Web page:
I must confess, I’m going a bit bonkers. Today will be the fourth day in a row I have not cooked. It is not out of choice. I’m away for work at the 44th Pillsbury Bake Off. Today, as contestants literally march into the cooking area— apparently there is a parade that kicks the whole thing off later this morning, I will have to suppress the urge to push someone aside and commander their stove.
I’m having a great time catching up with some wonderful friends and meeting some lovely new ones. I even brought Carol muffins and bacon parmesan olive oil scones (the recipe is still in development). And when we were served a fun tasting during a session with Karen Page and Andrew Dornenburg on flavor pairings, I tweeted I could’ve brought some homemade ricotta to go on the crostini they used to illustrate their point.
I’m not a crazy woman.
I’m not trying to be a show off.
Somewhere during the last year, I’ve fallen in love with cooking all over again. Crazy, as it sounds, something magical happened. Since I’ve started making ingredients from scratch, whether it’s ricotta or homemade bouillon, my bond with being in the kitchen has grown deeper than I could’ve ever imagined.
I go to bed thinking about what I will make the next day.
I wake up excited for the day holds, whether it’s trying a new recipe or making an old favorite.
Isabella has also come into her own this year, in terms of eating. She’s shedding her fussy palate and gets excited about tasting new things. And Virginia, well, she’s just happy to follow her sister to the ends of the earth, and is taking it all in too, one bite at a time.
So, while I’ve enjoyed the prosecco at every doorway, sleeping uninterrupted and not fighting for the bathroom in the morning, I am ready to go home.
I miss my girls.
I miss the Mr.
I miss cooking.
I miss the fragrant smell of garlic sauteeing in olive oil.
I miss creaming butter and sugar.
I miss crushing San Marzano tomatoes by hand.
Tomorrow, if you hear a squeal around 1:00pm, that will be me as I start preparing popette d’uova from Mardi. Until then, can you do me a favor? Go buy the ingredients to make this comforting soup. I’d love a bowl of it right about now. It’ll be a breeze if you’ve got some bouillon in the fridge. I prepared my cannellini beans from scratch, using some bouillon, bay leaves, salt and pepper. No soaking overnight. I cooked mine a few minutes too long because I was multi-tasking too much, but they were still tastier than anything you’d get from a can. And, you can totally use canned if that’s more convenient—I’m not judging. I’m just urging. Whatever you do, this soup is a must-make, so go get cooking.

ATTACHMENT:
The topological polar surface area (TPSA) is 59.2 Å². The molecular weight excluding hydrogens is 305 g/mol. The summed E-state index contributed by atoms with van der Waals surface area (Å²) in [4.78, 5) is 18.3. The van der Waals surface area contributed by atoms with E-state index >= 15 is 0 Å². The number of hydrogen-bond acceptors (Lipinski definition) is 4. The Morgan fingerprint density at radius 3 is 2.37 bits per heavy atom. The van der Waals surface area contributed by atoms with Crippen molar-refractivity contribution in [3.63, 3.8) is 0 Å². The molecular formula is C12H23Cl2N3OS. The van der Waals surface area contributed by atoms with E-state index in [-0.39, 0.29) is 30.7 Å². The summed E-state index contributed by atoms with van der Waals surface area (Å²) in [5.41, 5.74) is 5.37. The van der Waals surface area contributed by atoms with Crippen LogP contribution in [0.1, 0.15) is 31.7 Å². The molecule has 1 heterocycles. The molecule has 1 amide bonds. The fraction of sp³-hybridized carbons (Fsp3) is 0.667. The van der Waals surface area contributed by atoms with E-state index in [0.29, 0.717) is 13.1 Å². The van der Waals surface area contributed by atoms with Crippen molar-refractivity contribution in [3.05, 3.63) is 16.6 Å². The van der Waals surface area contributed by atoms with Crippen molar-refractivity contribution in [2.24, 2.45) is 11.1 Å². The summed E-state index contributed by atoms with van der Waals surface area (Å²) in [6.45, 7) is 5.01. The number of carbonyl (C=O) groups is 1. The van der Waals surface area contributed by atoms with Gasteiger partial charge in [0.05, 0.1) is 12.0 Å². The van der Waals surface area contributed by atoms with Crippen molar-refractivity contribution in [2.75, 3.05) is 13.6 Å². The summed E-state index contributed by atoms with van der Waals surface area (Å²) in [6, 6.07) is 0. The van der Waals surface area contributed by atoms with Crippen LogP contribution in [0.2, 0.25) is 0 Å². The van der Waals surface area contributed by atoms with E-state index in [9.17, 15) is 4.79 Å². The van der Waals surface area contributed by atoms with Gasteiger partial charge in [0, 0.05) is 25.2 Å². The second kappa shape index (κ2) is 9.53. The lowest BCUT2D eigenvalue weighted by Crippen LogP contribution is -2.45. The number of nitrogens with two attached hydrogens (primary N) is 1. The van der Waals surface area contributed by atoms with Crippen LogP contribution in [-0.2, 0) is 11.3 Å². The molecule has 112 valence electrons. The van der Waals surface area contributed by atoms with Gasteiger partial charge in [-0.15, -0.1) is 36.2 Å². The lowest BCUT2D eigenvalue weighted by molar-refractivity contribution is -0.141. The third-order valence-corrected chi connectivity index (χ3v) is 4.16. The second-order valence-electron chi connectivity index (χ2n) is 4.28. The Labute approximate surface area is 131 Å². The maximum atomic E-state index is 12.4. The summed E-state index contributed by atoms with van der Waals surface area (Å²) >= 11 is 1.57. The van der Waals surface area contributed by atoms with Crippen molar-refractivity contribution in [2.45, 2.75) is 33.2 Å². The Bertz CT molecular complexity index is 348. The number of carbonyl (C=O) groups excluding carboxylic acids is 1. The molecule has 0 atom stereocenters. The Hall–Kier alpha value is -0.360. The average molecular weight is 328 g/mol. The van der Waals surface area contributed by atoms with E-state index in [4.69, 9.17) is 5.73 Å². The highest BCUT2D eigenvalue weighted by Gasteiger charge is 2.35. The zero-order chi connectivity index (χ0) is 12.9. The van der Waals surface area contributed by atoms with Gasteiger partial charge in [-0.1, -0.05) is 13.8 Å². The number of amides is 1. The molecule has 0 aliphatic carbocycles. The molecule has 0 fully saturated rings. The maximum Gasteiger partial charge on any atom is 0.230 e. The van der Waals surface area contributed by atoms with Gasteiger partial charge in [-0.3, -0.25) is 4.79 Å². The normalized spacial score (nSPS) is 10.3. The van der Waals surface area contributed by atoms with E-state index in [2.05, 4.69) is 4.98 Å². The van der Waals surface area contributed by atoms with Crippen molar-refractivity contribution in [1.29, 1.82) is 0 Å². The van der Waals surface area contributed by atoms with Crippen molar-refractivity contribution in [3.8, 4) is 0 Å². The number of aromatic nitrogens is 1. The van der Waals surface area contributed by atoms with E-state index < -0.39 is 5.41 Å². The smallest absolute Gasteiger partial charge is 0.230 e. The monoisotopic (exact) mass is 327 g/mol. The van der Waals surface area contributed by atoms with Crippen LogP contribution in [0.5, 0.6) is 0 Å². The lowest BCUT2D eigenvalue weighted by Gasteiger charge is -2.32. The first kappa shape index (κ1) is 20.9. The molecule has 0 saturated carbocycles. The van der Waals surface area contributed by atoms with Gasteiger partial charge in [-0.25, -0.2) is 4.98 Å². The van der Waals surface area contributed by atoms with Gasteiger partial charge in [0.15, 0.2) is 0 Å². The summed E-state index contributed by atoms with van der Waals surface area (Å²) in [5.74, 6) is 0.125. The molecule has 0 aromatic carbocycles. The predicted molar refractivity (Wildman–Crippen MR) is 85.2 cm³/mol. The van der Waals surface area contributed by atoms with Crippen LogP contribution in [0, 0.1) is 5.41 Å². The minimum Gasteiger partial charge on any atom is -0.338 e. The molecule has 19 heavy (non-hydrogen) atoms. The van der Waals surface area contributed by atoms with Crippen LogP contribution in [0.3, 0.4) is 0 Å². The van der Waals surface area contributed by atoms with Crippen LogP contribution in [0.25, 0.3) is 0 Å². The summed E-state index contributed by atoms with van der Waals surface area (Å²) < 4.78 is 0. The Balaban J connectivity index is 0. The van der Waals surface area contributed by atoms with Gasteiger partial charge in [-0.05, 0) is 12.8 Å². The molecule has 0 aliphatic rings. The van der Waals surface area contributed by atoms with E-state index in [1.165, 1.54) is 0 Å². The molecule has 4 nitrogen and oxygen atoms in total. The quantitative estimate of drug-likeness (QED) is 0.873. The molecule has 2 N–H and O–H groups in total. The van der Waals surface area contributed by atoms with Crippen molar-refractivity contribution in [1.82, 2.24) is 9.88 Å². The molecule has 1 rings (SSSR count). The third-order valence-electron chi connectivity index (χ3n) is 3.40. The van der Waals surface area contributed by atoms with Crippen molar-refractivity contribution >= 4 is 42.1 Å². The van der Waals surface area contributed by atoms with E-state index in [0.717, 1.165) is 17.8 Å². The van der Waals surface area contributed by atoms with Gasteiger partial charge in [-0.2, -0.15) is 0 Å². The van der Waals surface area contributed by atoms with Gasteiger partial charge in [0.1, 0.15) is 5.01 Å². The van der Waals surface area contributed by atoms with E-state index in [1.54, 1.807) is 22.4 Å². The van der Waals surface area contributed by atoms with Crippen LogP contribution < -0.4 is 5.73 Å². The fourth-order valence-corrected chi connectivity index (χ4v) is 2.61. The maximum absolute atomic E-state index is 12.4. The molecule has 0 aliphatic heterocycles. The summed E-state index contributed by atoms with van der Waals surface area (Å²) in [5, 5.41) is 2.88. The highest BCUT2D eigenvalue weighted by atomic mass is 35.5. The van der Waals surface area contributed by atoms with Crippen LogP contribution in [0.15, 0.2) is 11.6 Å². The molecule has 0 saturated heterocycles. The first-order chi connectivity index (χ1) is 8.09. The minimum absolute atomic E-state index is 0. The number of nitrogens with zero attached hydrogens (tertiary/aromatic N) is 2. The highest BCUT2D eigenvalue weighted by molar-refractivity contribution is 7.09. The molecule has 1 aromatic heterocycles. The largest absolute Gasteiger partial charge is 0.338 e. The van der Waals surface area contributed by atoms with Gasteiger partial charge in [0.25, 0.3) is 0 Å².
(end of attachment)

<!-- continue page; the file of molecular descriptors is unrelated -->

smoky cannellini beans & red kale soup
makes 8 servings
If you can’t find red kale, the curly green variety will work fine. Feel free to skip the pancetta all-together for a vegetarian version of this soup, and just swap in 1 tablespoon of olive oil in place of the pan drippings to saute the onions and boullion.
4 ounces 1/4-inch thick sliced pancetta, diced
1 medium onion, diced
4 teaspoons vegetable boullion
2 cups, tightly packed sliced red kale, ribs removed
6 cups boiling water, plus more as needed
One 1-inch by 1/2-inch Parmesan cheese rind
Freshly ground pepper, to taste
1 1/2 cups cooked cannellini beans (white kidney beans)
Eight 1-inch thick slices of stale country bread or baguette
Heat a stock pot over medium flame. Add pancetta and saute until crisp. Using a slotted spoon, remove the pancetta and transfer to a small bowl; set aside.
Add the onion to the pancetta grease (that’s what is folks, no nice way to say it), and saute over medium heat until golden and fragrant, 1 to 2 minutes. Add the bouillon and saute until fragrant. Stir in the kale, and saute until slightly wilted, about 2 minutes (you should have enough pancetta fat still, but if not, add a teaspoon of olive oil to the pot).
Slowly pour in the boiling water, stirring to mix all the ingredients very well. Add the Parmesan rind, season with pepper and bring to a boil. Reduce to a simmer and cook until the kale is very tender, about 20 minutes, adding more water as needed to thin out the soup. Add beans and cook until they are heated through, about 2 more minutes.
To serve, place one slice of stale country bread into center of a deep bowl. Ladle soup over bread and serve immediately. May be refrigerated for up to 3 days.